A Program for the Conservation, Interpretation, and Reuse of Downdraft Kilns at the Western Clay Manufacturing Company of Helena, Montana
industrial heritage conservation
Historic Preservation and Conservation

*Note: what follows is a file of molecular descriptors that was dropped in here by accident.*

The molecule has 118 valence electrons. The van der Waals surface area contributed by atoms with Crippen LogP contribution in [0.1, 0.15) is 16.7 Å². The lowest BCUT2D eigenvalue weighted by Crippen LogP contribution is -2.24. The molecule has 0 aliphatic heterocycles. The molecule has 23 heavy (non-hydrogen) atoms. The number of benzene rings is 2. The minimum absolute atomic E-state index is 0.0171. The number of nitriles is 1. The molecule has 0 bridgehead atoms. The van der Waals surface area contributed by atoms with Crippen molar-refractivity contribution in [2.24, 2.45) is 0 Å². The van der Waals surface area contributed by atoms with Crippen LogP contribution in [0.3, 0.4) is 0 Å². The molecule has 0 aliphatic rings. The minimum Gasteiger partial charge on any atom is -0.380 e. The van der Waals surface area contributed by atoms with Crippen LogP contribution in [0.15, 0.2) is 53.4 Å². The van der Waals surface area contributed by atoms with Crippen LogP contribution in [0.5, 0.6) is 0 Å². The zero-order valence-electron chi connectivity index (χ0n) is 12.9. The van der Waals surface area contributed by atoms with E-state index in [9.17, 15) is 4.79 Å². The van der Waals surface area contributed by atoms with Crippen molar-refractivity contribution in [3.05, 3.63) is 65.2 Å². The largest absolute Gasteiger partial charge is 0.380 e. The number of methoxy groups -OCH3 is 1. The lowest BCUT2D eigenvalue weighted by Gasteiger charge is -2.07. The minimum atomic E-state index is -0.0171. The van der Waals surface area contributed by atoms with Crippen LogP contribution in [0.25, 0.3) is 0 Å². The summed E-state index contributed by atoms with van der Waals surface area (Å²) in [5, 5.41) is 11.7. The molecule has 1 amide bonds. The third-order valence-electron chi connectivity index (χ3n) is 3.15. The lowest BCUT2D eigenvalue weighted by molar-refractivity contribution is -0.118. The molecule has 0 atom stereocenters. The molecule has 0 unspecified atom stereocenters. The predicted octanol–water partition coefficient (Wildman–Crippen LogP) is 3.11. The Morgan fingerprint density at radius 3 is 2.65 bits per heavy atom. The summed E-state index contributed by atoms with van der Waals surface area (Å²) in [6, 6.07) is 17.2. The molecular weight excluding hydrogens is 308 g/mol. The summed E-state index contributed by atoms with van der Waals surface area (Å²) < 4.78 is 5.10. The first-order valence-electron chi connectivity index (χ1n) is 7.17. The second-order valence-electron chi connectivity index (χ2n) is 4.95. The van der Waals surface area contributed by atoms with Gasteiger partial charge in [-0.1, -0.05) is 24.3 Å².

This is the second thesis generated by a collaborative effort between the Montana Preservation Alliance, the Archie Bray Foundation for the Ceramic Arts, and the University of Pennsylvania's Master's Program in Historic Preservation to research, document, and conserve architectural components of the former Western Clay Manufacturing Company of Helena, Montana. This project's focus is the complex of five downdraft brick kilns and sheds (built between 1905 and 1922), which drove production at Western Clay until at least 1957 and now constitutes an iconic backdrop for the Archie Bray Foundation, one of the country's foremost centers for contemporary ceramic art. The goal of the project was to provide the Bray with a series of recommendations for how the kilns might be stabilized, interpreted to the public, and put to new use. Three chapters—a contextual history of brick kilns; a diagnostic, materials-based analysis of the Western Clay prototypes; and a discussion of industrial heritage conservation and relevant, clay-related case studies—culminate in the delivery of the said recommendations as a final, concluding chapter—the conservation program. Oral histories, publications in industrial archaeology, and period trade literature pertaining to brick-firing form the bulk of the thesis’ resource base. A symptomatic conditions survey of a kiln exterior and a series of laboratory tests run on kiln brick and soil samples inform the materials-based portions of the study. Ultimately, the stabilization and limited reuse of the kilns as exhibition and performance spaces are encouraged, as is the formation of partnerships with organizations striving, like the Bray, to institute craft- and art-making at sites traditionally employed in the manufacture of goods using similar media.